In this 1969 Ken Loach film, a 15-year-old named Billy Casper (played by acting newcomer David Bradley) suffers abuse both at home and at school in Yorkshire, England. At his home in the working-class section of Barnsley, Billy's brother beats him and his family neglects him. At school, most of his teachers ridicule and reject him, especially sadistic Mr. Sugden (Brian Glover. Like other downtrodden children in an outmoded social system favoring the ruling class, Billy appears headed for a menial job with no future. Consequently, he has no motivation and nothing to look forward to, until the day he finds a kestrel -- a European falcon with the ability to hover against strong wind. The bird, a fledgling, is akin to the boy, who must withstand winds of his own. It is not surprising, therefore, that Billy finds meaning in befriending and caring for the baby kestrel. He raises, nurtures, and trains the falcon, whom he calls "Kes." Its development gives him hope that he too will one day develop, that he too will gain the skills to fly against the wind. Then Billy opts to spend his brother's track money on food for Kes, which sets the stage for a grave disagreement betwen the young men and an unhappy outcome.
Making "Kes," a new documentary featuring Loach, Menges, Produce Tony Garnett, and Actor David Bradley; The Southbank Show: "Keith Loach," a 1993 Profile; Cathy Come Home (1966), an Early Television feature by Loach, with an afterword by Film Writer Graham Fuller; Alternate, internationally released soundtrack, with postsync dialogue; ; Original Theatrical Trailer; ; Plus: A booklet featuring an essay by Fuller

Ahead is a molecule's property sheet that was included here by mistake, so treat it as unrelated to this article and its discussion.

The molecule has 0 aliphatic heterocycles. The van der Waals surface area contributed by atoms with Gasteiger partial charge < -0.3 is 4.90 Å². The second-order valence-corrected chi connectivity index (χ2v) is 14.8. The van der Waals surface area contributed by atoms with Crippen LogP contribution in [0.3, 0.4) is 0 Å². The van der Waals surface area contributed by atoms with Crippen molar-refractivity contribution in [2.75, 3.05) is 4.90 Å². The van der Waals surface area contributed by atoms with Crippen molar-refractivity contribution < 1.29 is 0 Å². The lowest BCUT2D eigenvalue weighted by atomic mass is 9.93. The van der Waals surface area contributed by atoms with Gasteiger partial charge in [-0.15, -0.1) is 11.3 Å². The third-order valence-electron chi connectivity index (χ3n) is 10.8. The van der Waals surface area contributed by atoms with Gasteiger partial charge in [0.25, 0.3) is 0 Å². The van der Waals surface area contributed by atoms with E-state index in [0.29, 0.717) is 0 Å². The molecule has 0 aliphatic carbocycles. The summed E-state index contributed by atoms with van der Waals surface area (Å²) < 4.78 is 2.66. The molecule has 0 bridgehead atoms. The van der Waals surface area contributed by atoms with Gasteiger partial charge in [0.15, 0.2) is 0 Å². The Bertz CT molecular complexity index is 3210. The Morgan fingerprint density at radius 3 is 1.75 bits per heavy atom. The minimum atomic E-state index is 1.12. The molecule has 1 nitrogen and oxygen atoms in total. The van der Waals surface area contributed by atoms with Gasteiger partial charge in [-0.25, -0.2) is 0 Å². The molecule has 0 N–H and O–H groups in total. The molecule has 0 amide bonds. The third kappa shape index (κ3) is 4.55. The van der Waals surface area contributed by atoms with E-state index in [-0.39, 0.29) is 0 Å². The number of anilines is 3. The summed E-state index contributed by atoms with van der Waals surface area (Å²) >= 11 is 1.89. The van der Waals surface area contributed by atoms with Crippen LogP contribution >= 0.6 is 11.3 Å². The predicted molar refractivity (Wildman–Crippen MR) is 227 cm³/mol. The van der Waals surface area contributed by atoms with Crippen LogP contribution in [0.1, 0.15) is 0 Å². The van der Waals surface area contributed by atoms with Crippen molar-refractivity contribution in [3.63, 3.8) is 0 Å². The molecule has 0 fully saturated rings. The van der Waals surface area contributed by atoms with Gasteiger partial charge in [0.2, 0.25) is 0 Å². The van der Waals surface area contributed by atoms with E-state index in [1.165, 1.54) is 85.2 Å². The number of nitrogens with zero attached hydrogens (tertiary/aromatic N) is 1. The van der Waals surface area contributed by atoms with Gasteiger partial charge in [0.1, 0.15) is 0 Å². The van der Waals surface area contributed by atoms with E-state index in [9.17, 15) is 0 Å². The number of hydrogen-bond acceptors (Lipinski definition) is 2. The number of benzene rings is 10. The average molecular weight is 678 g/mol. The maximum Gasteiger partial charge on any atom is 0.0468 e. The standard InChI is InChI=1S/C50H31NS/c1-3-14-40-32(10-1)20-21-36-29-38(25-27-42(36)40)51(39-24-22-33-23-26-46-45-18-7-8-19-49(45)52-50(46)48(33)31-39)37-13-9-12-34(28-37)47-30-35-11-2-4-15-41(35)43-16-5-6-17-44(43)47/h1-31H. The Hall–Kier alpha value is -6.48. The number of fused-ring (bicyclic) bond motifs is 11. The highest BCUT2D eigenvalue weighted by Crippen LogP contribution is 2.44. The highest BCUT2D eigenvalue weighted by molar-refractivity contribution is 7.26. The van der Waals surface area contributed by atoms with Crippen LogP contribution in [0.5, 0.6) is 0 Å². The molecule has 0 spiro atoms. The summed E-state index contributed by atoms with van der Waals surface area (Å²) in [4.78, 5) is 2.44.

"Kes" is a movie each viewer needs to discover for himself or herself. Its greatness lies in its utter simplicity and its no frills filmmaking. This story of an adolescent Yorkshire boy who trains a young kestrel to fly at his command is full of brilliant observations of everyday life in late '60s working class Britain. The boy is played is played, unforgettably, by David Bradley as Billy, a misunderstood, bullied and sensitive lad whose home life is compromised by a boorish older brother and a well-meaning but often neglectful mother. Life at school is just as bad, where teachers punish students unmercifully, mirroring their own unhappiness and inadequacies. A long, rather tortuous sequence of Billy and his classmates playing soccer in gym class on a muddy soccer field, overruled by a rather uncaring coach will bring back unpleasant memories for anyone who had to endure the indignities of gym class in high school. These troubling scenes at home and school are juxtaposed with Billy and training his kestrel. In these sequences the boy comes alive, full of life and purpose and his love for "Kes", his pet's name, is obvious in these scenes of the soaring bird flying to the young boy's commands. Director Ken Loach made many films in his illustrious career but "Kes" rightfully takes its place among the greatest British films of the 20th Century. Once you see this beautiful, often brutal and ultimately heartrending film, you will never forget it.